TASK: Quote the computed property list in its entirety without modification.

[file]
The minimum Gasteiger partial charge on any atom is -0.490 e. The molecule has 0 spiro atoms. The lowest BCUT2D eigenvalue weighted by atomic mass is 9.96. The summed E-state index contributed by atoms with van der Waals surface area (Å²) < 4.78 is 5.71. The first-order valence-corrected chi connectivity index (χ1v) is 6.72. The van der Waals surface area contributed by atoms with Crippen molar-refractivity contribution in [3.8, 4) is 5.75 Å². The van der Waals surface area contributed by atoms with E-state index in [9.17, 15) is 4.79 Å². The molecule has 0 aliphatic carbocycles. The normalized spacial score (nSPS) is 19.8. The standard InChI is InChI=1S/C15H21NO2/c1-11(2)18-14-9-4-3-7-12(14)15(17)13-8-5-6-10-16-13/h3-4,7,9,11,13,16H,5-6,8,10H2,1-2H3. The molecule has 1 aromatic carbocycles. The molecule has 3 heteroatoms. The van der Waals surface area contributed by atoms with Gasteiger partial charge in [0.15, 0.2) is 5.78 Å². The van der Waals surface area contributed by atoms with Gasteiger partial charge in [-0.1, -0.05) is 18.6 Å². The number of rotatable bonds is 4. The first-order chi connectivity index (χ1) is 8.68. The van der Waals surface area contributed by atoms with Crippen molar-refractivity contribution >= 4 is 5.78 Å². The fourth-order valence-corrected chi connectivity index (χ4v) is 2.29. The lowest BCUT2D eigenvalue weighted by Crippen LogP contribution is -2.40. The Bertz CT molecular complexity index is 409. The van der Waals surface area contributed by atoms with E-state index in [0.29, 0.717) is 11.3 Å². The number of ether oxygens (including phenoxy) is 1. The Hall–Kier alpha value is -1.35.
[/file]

The minimum Gasteiger partial charge on any atom is -0.490 e. The molecule has 0 spiro atoms. The lowest BCUT2D eigenvalue weighted by atomic mass is 9.96. The summed E-state index contributed by atoms with van der Waals surface area (Å²) < 4.78 is 5.71. The first-order valence-corrected chi connectivity index (χ1v) is 6.72. The van der Waals surface area contributed by atoms with Crippen molar-refractivity contribution in [3.8, 4) is 5.75 Å². The van der Waals surface area contributed by atoms with E-state index in [9.17, 15) is 4.79 Å². The molecule has 0 aliphatic carbocycles. The normalized spacial score (nSPS) is 19.8. The standard InChI is InChI=1S/C15H21NO2/c1-11(2)18-14-9-4-3-7-12(14)15(17)13-8-5-6-10-16-13/h3-4,7,9,11,13,16H,5-6,8,10H2,1-2H3. The molecule has 1 aromatic carbocycles. The molecule has 3 heteroatoms. The van der Waals surface area contributed by atoms with Gasteiger partial charge in [0.15, 0.2) is 5.78 Å². The van der Waals surface area contributed by atoms with Gasteiger partial charge in [-0.1, -0.05) is 18.6 Å². The number of rotatable bonds is 4. The first-order chi connectivity index (χ1) is 8.68. The van der Waals surface area contributed by atoms with Crippen molar-refractivity contribution >= 4 is 5.78 Å². The fourth-order valence-corrected chi connectivity index (χ4v) is 2.29. The lowest BCUT2D eigenvalue weighted by Crippen LogP contribution is -2.40. The Bertz CT molecular complexity index is 409. The van der Waals surface area contributed by atoms with E-state index in [0.29, 0.717) is 11.3 Å². The number of ether oxygens (including phenoxy) is 1. The Hall–Kier alpha value is -1.35.